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Respiratory syncytial virus-induced airway hyperresponsiveness is independent of IL-13 compared with that induced by allergen

Authors
 Jung Won Park  ;  Christian Taube  ;  Erwin W. Gelfand  ;  Debra D. Donaldson  ;  Azzeddine Dakhama  ;  Nobuaki Miyahara  ;  Katsuyuki Takeda  ;  Annette Balhorn  ;  Anthony Joetham  ;  Eun Seok Yang 
Citation
 JOURNAL OF ALLERGY AND CLINICAL IMMUNOLOGY, Vol.112(6) : 1078-1087, 2003 
Journal Title
 JOURNAL OF ALLERGY AND CLINICAL IMMUNOLOGY 
ISSN
 0091-6749 
Issue Date
2003
MeSH
Respiratory syncytial virus ; airway hyperresponsiveness ; IL-13
Keywords
Respiratory syncytial virus ; airway hyperresponsiveness ; IL-13
Abstract
BACKGROUND: IL-13 is a central mediator of allergen-induced airway hyperresponsiveness (AHR), but its role in respiratory syncytial virus (RSV)-induced AHR is not defined. The combination of allergen exposure and RSV infection is known to increase AHR and lung inflammation, but whether IL-13 regulates this increase is similarly not known. OBJECTIVE: Our objective was to determine the role of RSV infection and IL-13 on airway responsiveness and lung inflammation on sensitized and challenged mice. METHODS: Using a murine model of RSV infection and allergen exposure, we examined the role of IL-13 in the development of AHR and lung inflammation in IL-13 knockout mice, as well as using a potent IL-13 inhibitor (IL-13i). Mice were sensitized and challenged to allergen, and 6 days after the last challenge, they were infected with RSV. IL-13 was inhibited using an IL-13 receptor alpha(2)-human IgG fusion protein. AHR to inhaled methacholine was measured 6 days after infection, as was bronchoalveolar lavage fluid and lung inflammatory and cytokine responses. RESULTS: RSV-induced AHR was unaffected by the IL-13i, despite prevention of goblet cell hyperplasia. Similar results were seen in IL-13-deficient mice. In sensitized and challenged mice, RSV infection significantly increased AHR, and after IL-13i treatment, AHR was significantly reduced, but to the levels seen in RSV-infected mice alone. CONCLUSIONS: These results indicate that despite some similarities, the mechanisms leading to AHR induced by RSV are different from those that follow allergen sensitization and challenge. Because IL-13 inhibition is effective in preventing the increases in AHR and mucus production in sensitized and challenged mice infected with RSV, IL-13i could play an important role in preventing the consequences of viral infection in patients with allergic asthma.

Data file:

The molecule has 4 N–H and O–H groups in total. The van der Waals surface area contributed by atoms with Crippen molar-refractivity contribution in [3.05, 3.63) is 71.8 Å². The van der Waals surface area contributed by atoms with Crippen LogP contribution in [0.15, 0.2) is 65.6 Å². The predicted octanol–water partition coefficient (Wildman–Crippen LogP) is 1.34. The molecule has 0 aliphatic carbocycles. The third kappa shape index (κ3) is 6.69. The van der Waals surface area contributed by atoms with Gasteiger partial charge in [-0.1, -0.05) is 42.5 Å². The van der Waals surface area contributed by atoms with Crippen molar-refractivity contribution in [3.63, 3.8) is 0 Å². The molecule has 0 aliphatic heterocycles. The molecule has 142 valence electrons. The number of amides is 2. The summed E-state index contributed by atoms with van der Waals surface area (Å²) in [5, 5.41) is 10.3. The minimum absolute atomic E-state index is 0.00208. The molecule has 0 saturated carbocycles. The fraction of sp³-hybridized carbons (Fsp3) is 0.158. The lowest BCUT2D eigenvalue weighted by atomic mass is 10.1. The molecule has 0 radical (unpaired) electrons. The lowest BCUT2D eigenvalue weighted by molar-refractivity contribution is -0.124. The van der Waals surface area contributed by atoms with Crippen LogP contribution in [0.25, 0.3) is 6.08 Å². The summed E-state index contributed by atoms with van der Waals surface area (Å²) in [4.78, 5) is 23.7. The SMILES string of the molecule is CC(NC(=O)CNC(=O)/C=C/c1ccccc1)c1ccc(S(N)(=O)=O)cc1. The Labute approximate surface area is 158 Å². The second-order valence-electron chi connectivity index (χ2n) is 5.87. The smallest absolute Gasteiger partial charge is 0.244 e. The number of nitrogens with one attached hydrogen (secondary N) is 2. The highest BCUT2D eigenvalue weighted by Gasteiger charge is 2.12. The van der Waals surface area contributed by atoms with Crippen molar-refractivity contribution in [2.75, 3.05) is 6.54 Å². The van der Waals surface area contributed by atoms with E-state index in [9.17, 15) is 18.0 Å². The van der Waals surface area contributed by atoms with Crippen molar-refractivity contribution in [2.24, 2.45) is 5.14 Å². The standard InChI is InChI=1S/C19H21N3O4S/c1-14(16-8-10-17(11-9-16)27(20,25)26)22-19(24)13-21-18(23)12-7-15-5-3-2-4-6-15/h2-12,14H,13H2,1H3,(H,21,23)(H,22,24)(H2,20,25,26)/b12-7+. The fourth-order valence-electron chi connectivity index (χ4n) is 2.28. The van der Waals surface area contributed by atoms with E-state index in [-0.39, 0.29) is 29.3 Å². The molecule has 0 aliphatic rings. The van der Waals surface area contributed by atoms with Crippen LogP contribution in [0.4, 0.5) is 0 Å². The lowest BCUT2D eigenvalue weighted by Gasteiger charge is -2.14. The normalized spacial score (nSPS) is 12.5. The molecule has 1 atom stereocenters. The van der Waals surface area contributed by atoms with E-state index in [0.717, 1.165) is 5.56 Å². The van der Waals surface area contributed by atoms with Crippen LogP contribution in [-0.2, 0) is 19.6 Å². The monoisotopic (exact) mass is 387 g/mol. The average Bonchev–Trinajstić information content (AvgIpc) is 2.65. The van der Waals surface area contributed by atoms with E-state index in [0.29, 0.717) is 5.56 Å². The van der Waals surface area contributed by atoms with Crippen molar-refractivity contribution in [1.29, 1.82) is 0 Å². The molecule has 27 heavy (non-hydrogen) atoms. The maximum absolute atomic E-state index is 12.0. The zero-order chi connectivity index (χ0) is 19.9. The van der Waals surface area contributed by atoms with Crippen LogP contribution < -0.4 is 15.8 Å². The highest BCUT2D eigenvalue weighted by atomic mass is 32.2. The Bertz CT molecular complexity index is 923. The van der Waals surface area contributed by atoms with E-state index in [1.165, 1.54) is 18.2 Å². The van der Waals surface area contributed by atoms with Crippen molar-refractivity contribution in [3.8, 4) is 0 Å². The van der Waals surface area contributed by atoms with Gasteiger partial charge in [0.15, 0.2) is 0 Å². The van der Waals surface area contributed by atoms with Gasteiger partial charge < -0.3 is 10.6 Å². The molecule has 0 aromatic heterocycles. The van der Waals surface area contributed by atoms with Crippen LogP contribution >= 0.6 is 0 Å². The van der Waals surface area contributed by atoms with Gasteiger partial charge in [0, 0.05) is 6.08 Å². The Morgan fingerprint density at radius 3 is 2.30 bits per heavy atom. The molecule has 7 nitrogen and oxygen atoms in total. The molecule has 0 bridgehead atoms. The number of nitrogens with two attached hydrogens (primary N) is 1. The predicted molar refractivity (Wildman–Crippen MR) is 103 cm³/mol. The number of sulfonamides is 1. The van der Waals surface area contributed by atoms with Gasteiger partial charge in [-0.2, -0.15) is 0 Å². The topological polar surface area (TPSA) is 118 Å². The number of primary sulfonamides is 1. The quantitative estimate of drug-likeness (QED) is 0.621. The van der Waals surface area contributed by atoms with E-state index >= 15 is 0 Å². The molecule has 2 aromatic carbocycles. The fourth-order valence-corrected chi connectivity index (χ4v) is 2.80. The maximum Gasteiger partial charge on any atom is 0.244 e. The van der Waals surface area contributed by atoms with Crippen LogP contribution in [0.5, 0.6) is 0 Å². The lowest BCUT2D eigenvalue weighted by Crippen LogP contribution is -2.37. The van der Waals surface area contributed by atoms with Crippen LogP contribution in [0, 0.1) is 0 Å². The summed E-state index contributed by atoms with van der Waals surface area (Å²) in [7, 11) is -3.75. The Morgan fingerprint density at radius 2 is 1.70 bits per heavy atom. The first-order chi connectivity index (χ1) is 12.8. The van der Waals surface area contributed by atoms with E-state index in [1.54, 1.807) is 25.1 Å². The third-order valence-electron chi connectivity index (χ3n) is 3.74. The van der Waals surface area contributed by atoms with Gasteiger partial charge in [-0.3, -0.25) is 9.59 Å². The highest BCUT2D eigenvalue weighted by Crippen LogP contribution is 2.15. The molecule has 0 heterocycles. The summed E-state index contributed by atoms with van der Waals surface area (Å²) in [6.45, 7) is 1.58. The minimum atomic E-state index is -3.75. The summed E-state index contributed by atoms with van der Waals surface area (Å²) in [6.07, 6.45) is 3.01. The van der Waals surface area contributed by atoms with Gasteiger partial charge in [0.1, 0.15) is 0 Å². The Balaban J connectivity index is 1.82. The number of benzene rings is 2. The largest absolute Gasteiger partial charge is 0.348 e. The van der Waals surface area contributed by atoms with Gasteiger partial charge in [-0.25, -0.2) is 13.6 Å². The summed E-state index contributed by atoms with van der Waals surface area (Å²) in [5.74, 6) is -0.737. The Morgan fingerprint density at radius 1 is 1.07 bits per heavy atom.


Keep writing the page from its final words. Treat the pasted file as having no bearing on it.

Full Text
http://www.sciencedirect.com/science/article/pii/S0091674903022097
DOI
10.1016/j.jaci.2003.08.046
Appears in Collections:
1. College of Medicine (의과대학) > Dept. of Internal Medicine (내과학교실) > 1. Journal Papers
Yonsei Authors
Park, Jung Won(박중원) ORCID logo https://orcid.org/0000-0003-0249-8749
URI
https://ir.ymlib.yonsei.ac.kr/handle/22282913/113431
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